Description of Costa Rica, a great place for eco-tourism with lots to see and do.

Costa Rica, a Paradise for Eco-Tourism

Costa Rica, a Paradise for Eco-TourismFor those who would like a destination for eco-tourism, Costa Rica is hard to beat. For a little country in Central America thats only 19,730 square miles, theres definitely a lot to see and do there. Costa Rica means rich coast in Spanish, which is the countrys official language. Located between Nicaragua to the north and Panama to the south, Costa Rica is one of the most stable and prosperous of all Latin American countries. There are tropical beach resorts on both the Pacific and Atlantic coasts of the country for sun vacationers but the main attraction of Costa Rica is the eco-tourism. For example, there is a wider variety of bird species in Costa Rica alone than in all of Europe and North America.Surprisingly, there are diverse eco-systems and microclimates within Costa Rica. In addition to the coastal beaches, there are dense jungles and rain forests with a wide variety of fauna. Some of these forests are referred to as cloud forests because of the moisture of the mists that linger among the trees in some parts. One forest has a cable car set up so that tourists can observe the plant and animal life at the treetop levels. For the more adventurous types, there is a place where one can swing from tree to tree using a network of rope attachments. There are also dry forests as well as colder barren volcanic tundras. Quite extreme changes in microclimate can be observed even within 30 minutes of travel. Some parts of the country have canal systems similar to those found in the Amazon and a few rivers offer excellent white water rafting. There are several volcanoes within the country and the extinct ones are easily accessible since they are tourist attractions. A few have beautiful turquoise color lakes that have formed in the craters at the top of such volcanoes. One of the more famous active volcanoes is Arenal where visitors can safely watch the eruptions from a nearby facility that has outdoor hot springs naturally heated by the mountain.In addition to the many different birds that can be sighted, there is a wide number of other exotic wildlife including monkeys, sloths, jaguars, bats and reptiles that can be seen during one of the many available nature tours. Every year, there are sea turtles that come to certain beaches to nest and this event attracts many nature lovers. The wildlife in Costa Rica is not only rich on land or the air but also in the surrounding oceans. For scuba divers, Costa Rica offers excellent diving opportunities and they are quite different from the waters in the Caribbean. The higher amounts of plankton in the local seas attract more numbers of large marine animals than can be found in the Caribbean.Coffee and bananas are some of the main exports for Costa Rica. For coffee lovers, this is the place to sample some of the best in the world although it should be warned that the locals like their coffee quite strong. Tours in the valleys will often go past numerous coffee plantations. Most tourists will fly into the capital city of San Jose. Although there is some nice colonial architecture to see in San Jose, its not one of the nicer places to stay in Costa Rica. The city is noisy and polluted but relatively safe. One can use San Jose as a base for many day trips to the various rain forests, volcanoes and beaches. Travelers can also fly into Liberia which is a town in the north part of the country. This is a much quieter region and close to many of the northern resorts. One option that many travelers take is to rent a vehicle and tour the country on their own. However, the roads of Costa Rica are not the best with lots of potholes and mudslides are common during the wet season from June to November. If renting a vehicle, a 4x4 is definitely recommended.There is so much to see and do in Costa Rica that many visitors return to see parts of the country that they missed before. The country is easily the most popular destination to visit in Central America. Costa Rica now has tourist offices set up in North America for those who want further information.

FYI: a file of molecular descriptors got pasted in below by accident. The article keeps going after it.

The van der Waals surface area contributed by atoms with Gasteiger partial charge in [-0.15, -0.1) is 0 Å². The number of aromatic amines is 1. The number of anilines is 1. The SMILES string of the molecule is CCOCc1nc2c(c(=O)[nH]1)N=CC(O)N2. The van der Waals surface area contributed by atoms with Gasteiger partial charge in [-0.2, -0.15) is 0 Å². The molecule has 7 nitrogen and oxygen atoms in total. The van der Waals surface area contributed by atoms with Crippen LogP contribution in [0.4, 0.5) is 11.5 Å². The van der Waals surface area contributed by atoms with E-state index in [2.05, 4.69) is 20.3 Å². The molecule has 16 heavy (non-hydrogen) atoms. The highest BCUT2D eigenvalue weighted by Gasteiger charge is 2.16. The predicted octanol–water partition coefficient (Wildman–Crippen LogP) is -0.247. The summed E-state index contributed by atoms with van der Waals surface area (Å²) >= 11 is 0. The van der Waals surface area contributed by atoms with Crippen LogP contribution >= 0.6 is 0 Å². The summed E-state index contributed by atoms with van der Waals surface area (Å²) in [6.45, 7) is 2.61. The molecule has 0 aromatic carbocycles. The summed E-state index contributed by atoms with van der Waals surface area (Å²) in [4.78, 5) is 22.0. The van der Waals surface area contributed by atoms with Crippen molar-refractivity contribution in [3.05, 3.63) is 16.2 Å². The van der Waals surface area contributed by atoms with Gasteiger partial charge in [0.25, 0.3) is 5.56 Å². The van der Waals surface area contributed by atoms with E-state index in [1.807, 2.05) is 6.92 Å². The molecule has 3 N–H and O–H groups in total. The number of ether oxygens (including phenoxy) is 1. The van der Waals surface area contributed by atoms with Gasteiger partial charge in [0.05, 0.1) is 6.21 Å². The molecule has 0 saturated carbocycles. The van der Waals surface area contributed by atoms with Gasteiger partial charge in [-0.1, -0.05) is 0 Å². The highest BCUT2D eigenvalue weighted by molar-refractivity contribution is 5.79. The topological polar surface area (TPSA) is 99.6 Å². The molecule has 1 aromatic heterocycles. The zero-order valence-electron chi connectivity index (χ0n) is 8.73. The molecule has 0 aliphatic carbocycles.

England's Hidden Gems